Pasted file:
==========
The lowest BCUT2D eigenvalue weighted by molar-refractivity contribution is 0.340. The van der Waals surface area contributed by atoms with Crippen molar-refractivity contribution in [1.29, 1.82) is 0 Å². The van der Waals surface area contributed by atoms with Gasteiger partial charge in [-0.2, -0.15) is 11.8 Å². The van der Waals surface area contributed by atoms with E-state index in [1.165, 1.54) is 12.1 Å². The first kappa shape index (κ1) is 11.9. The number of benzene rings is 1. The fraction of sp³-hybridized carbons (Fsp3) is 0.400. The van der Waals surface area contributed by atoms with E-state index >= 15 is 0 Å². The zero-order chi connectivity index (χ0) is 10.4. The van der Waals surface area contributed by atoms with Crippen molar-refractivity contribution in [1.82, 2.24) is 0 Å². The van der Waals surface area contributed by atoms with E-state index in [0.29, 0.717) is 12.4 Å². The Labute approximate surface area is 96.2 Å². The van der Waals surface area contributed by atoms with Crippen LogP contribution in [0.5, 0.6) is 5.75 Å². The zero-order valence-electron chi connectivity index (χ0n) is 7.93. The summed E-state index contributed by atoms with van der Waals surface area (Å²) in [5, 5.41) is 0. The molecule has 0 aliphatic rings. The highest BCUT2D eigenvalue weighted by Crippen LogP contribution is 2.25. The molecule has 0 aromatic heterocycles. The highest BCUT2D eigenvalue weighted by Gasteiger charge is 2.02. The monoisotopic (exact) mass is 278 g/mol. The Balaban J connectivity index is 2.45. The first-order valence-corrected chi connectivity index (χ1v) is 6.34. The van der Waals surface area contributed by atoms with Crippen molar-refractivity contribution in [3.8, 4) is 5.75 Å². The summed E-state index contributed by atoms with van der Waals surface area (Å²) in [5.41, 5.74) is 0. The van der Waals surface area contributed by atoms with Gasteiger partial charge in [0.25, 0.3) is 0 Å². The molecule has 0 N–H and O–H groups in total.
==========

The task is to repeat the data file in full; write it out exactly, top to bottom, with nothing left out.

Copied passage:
The lowest BCUT2D eigenvalue weighted by molar-refractivity contribution is 0.340. The van der Waals surface area contributed by atoms with Crippen molar-refractivity contribution in [1.29, 1.82) is 0 Å². The van der Waals surface area contributed by atoms with Gasteiger partial charge in [-0.2, -0.15) is 11.8 Å². The van der Waals surface area contributed by atoms with E-state index in [1.165, 1.54) is 12.1 Å². The first kappa shape index (κ1) is 11.9. The number of benzene rings is 1. The fraction of sp³-hybridized carbons (Fsp3) is 0.400. The van der Waals surface area contributed by atoms with E-state index >= 15 is 0 Å². The zero-order chi connectivity index (χ0) is 10.4. The van der Waals surface area contributed by atoms with Crippen molar-refractivity contribution in [1.82, 2.24) is 0 Å². The van der Waals surface area contributed by atoms with E-state index in [0.29, 0.717) is 12.4 Å². The Labute approximate surface area is 96.2 Å². The van der Waals surface area contributed by atoms with Crippen LogP contribution in [0.5, 0.6) is 5.75 Å². The zero-order valence-electron chi connectivity index (χ0n) is 7.93. The summed E-state index contributed by atoms with van der Waals surface area (Å²) in [5, 5.41) is 0. The molecule has 0 aliphatic rings. The highest BCUT2D eigenvalue weighted by Crippen LogP contribution is 2.25. The molecule has 0 aromatic heterocycles. The highest BCUT2D eigenvalue weighted by Gasteiger charge is 2.02. The monoisotopic (exact) mass is 278 g/mol. The Balaban J connectivity index is 2.45. The first-order valence-corrected chi connectivity index (χ1v) is 6.34. The van der Waals surface area contributed by atoms with Crippen molar-refractivity contribution in [3.8, 4) is 5.75 Å². The summed E-state index contributed by atoms with van der Waals surface area (Å²) in [5.41, 5.74) is 0. The van der Waals surface area contributed by atoms with Gasteiger partial charge in [0.25, 0.3) is 0 Å². The molecule has 0 N–H and O–H groups in total.